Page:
To Disney Infinity and Beyond for NFC Technology

by Carla Lake | August 20, 2013 9:32 am

To Disney Infinity and Beyond for NFC Technology

Parents beware, and fans of Walt Disney Co. (DIS[1]) rejoice. Today, Disney’s new video game, Disney Infinity[2] — which launched Sunday, August 18 in North America — will be released worldwide. It’s another step forward that should popularize near-field communication technology even more.

Like Skylanders from Activision Blizzard (ATVI[3]), Disney Infinity pairs real-life toys with its video game world using NFC transmitters located in the toys, which connect to a receiver base. Basically, you put your Captain Jack Sparrow figurine on the base, and he appears on the screen, ready to swashbuckle his way through the Black Pearl as well as the worlds of Monsters U and The Incredibles. Other movie-themed worlds are in the works with future expansions, and players can create their own mashups of Disney characters and movie worlds using the Toy Box feature.

Keza McDonald of IGN[4] calls it “both a childhood dream come true and a terrifyingly efficient money-spinner.” To unlock new characters, you’ve got to pony up the cash to buy more figurines at $12.99 a pop, or $29.99 for a three-pack of villains or sidekicks. Additional power-ups, new items and skins are activated when you place Power Discs (available in $5.99 trading packs) on the base.

This project isn’t Disney’s first time using NFC technology to immerse fans in the Disney experience. This spring, Disney started testing MyMagic+ wristbands[5] powered by chips from NXP Semiconductors (NXPI[6]) in its theme parks. These bands act as a hotel room key, debit card and make the wearers eligible to register for FastPasses to skip long lines. They also allow Disney to gather information about customers[7] to personalize their visit if they opt-in.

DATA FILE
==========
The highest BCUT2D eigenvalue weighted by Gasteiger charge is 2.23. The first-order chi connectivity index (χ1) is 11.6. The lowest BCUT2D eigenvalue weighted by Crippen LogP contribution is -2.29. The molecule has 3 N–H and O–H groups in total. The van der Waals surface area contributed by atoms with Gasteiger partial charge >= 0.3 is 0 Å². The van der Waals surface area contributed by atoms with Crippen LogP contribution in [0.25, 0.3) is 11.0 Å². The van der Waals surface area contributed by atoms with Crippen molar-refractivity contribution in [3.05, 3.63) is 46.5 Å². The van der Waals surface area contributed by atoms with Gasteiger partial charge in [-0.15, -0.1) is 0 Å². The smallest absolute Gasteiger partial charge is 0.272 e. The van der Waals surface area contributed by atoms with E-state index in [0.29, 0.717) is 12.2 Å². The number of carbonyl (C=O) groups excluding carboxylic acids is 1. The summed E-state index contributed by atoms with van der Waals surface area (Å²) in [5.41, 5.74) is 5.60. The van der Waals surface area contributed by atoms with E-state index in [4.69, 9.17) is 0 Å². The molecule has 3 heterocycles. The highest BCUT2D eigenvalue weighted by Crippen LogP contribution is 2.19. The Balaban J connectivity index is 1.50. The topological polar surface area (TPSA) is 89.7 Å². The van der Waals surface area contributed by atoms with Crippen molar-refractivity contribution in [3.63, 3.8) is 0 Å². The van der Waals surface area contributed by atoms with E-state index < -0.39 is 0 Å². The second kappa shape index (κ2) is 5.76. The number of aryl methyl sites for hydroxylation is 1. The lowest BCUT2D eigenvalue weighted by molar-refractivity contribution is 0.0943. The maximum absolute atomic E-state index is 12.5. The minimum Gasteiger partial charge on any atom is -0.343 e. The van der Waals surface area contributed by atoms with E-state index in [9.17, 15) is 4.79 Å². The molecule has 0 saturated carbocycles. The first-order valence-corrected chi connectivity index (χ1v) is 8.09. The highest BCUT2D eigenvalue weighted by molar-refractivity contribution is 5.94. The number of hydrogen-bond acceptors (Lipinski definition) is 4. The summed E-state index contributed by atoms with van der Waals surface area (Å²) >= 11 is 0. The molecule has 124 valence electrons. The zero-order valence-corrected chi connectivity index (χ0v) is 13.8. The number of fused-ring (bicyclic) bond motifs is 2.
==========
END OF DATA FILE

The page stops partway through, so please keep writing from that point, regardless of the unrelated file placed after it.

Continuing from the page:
The NFC technology powering both of these gadgets has been around for about ten years, but has just recently started to take off[8]. And it’s not just limited to games — applications range from Blackberry (BBRY[9]) users sharing documents by tapping their phones together to tracking wayward pets[10] with an NFC-enabled phone and a special ID tag.

My sense is that these applications are just scratching the tip of the iceberg, and we should be hearing a lot more about NFC-enabled products as the Internet of Things[11] goes mainstream. As Buzz Lightyear might say, “To infinity…and beyond!”

As of this writing, Carla Lake did not hold a position in any of the aforementioned securities.

Endnotes:
  1. DIS: http://studio-5.financialcontent.com/investplace/quote?Symbol=DIS
  2. Disney Infinity: https://infinity.disney.com/
  3. ATVI: http://studio-5.financialcontent.com/investplace/quote?Symbol=ATVI
  4. Keza McDonald of IGN: http://www.ign.com/articles/2013/01/28/a-closer-look-at-disney-infinity
  5. Disney started testing MyMagic+ wristbands: http://www.nytimes.com/2013/01/07/business/media/at-disney-parks-a-bracelet-meant-to-build-loyalty-and-sales.html?_r=0&adxnnl=1&partner=rss&emc=rss&pagewanted=1&adxnnlx=1376928128-0hg7VYupa068pKnH74CZZA
  6. NXPI: http://studio-5.financialcontent.com/investplace/quote?Symbol=NXPI
  7. gather information about customers: https://disneyworld.disney.go.com/faq/my-disney-experience/privacy-policy/
  8. just recently started to take off: http://www.edn.com/design/communications-networking/4402986/Near-field-communications-to-go-far-in-2013
  9. BBRY: http://studio-5.financialcontent.com/investplace/quote?Symbol=BBRY
  10. tracking wayward pets: http://www.popularmechanics.com/outdoors/recreation/hiking/the-internet-of-dogs-tech-to-track-your-pooch-3
  11. Internet of Things: http://en.wikipedia.org/wiki/Internet_of_Things

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